Love, forgiveness and dog urine

Scott Reeder
Posted 2/11/22

I picked up the phone the other day and made a dinner reservation for a Valentine’s Day date.

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Love, forgiveness and dog urine


I picked up the phone the other day and made a dinner reservation for a Valentine’s Day date.

The manager wrote down, “Party of two for 7:30 p.m.”

I couldn’t help but smile. It will be my 20th Valentine’s Day date in a row with the same person. 

Folks sometimes ask what brought us together. It wasn’t Cupid’s arrow; it was dog’s urine.

You see, I met my wife, Joan, on a blind date right before Thanksgiving 2001. We decided to go out again, so I found myself agonizing over what we should do on a second date. I knew she liked animals because she was a veterinarian. So, I invited her to go for a walk with me in Springfield’s Washington Park with my Labrador retriever, Griz.

He was a nice dog. But we were two single males who had lived together for eight years. He wasn’t too keen on sharing me with anyone else. So, he viewed Joan with a great deal of suspicion.  

“He never takes his eyes off of you – ever,” Joan said as we walked through the park with Griz leading the way. As we walked we talked about family, God, careers and other deep stuff.

After the walk, we went to my house to watch a movie. No sooner did we sit down on the sofa than Griz plopped down – right between us. We petted him as we watched Russell Crowe in Gladiator.

Occasionally, our fingers would touch as we both stroked the Labrador’s fur. A little tingle ran up my hand each time our fingers brushed against each other. But Griz wasn’t so impressed. He watched me intently but pointedly ignored this woman – an intruder in his lair.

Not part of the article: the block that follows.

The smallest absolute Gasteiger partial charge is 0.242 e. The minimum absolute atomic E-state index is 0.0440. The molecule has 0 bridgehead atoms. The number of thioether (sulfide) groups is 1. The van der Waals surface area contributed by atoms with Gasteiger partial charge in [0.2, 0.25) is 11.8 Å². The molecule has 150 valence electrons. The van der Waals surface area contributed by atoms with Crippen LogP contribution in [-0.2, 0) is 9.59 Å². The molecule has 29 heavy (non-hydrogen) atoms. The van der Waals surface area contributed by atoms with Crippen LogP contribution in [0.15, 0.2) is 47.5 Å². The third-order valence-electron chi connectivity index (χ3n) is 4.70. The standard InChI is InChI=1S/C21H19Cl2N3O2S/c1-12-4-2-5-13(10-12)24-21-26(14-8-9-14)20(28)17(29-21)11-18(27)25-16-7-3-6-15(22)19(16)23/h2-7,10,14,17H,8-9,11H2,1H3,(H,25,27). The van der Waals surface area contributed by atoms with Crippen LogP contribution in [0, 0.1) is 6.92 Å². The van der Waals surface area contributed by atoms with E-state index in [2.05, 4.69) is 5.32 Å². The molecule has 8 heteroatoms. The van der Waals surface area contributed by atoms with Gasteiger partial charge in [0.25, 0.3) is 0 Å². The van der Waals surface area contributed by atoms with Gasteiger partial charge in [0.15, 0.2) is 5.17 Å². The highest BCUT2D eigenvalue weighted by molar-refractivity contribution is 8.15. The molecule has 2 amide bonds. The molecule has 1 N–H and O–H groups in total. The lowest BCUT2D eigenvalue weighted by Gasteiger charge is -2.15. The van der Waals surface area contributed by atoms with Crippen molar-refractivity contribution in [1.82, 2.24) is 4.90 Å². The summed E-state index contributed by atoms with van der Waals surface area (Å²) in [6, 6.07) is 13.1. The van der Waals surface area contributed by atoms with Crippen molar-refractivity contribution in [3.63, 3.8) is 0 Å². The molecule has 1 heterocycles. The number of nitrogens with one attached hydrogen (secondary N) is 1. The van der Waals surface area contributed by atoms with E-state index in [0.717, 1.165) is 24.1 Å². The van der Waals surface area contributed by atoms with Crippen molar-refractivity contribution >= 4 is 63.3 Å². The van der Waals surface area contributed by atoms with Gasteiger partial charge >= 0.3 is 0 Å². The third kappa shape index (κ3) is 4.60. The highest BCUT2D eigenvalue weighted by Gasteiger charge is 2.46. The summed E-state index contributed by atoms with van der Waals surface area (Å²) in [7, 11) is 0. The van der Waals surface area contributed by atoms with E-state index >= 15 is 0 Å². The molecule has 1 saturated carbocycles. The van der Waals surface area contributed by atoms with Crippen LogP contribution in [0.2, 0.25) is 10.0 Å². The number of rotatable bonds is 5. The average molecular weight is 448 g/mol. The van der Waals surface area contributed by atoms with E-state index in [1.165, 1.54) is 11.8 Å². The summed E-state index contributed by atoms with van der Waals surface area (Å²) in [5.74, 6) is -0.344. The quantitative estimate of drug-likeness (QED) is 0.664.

After the show was over, Joan decided she was going to win his heart. She stepped into the kitchen, squatted down and called Griz’s name. He responded to her calls with a glare.

He walked toward her with stiff-legged trepidation. No sooner did he reach Joan than he hoisted his leg and urinated on her blouse.

I stood there horrified as the steady stream of urine raced down her side and formed a puddle on the floor. I kept thinking, “She’s never going to go out with me again.”

Joan gave me a big grin and said, “Don’t worry about it. It’s the third time it has happened to me this week.”

At that moment, I knew this would be the woman I would marry – she had grace under pressure. A month later, we were engaged to be married. 

Spouses don't come with instructions and I'll admit that even after 20 years, I'm at times bewildered as to how to respond to some situations.

But I do know this: She is the love of my life and puts up with me despite my many shortcomings.

She completes me.

When we wed, friends felt the need to offer advice. Perhaps they came plying their unsolicited guidance because I entered the world of matrimony later than most. I was 38.

Regardless, their advice, while well intentioned, was not always full of merit.

For example, a twice-divorced college buddy told me: "Never hold anything back. Always tell her exactly what you are thinking. And when she does something you don't like, make sure she knows it."

On the other hand, a relative gave me this sage bit of wisdom: "Marriage is something you should go into with your eyes wide open and through with them half shut."

When I ran this adage by my father, who ultimately was married to my mother for 58 years, he would just smile.

His folks were married 74 years, and my mother's parents' marriage lasted until the eve of their 50th anniversary, when a bad heart felled my grandfather.

They set good examples.

It is not enough to “feel” in love. Feelings are fleeting. Love is an action – not a mood. Love is choosing to put the needs and desires of someone else ahead of your own. I saw this sort of sacrificial love when my father would pick up my mother’s frail cancer-stricken body and gently place her in bed. Or at harvesttime when my mother would cook meals and take them into the field so Dad could always have something good to eat when he was working such long hours. 

I only hope Joan and I can provide an even better example for our three daughters.

If they ever ask the secret to a happy marriage I'll say this: love, forgive and never give up.

Happy Valentine’s Day, Dear. 

Scott Reeder, a staff writer for Illinois Times, be reached at: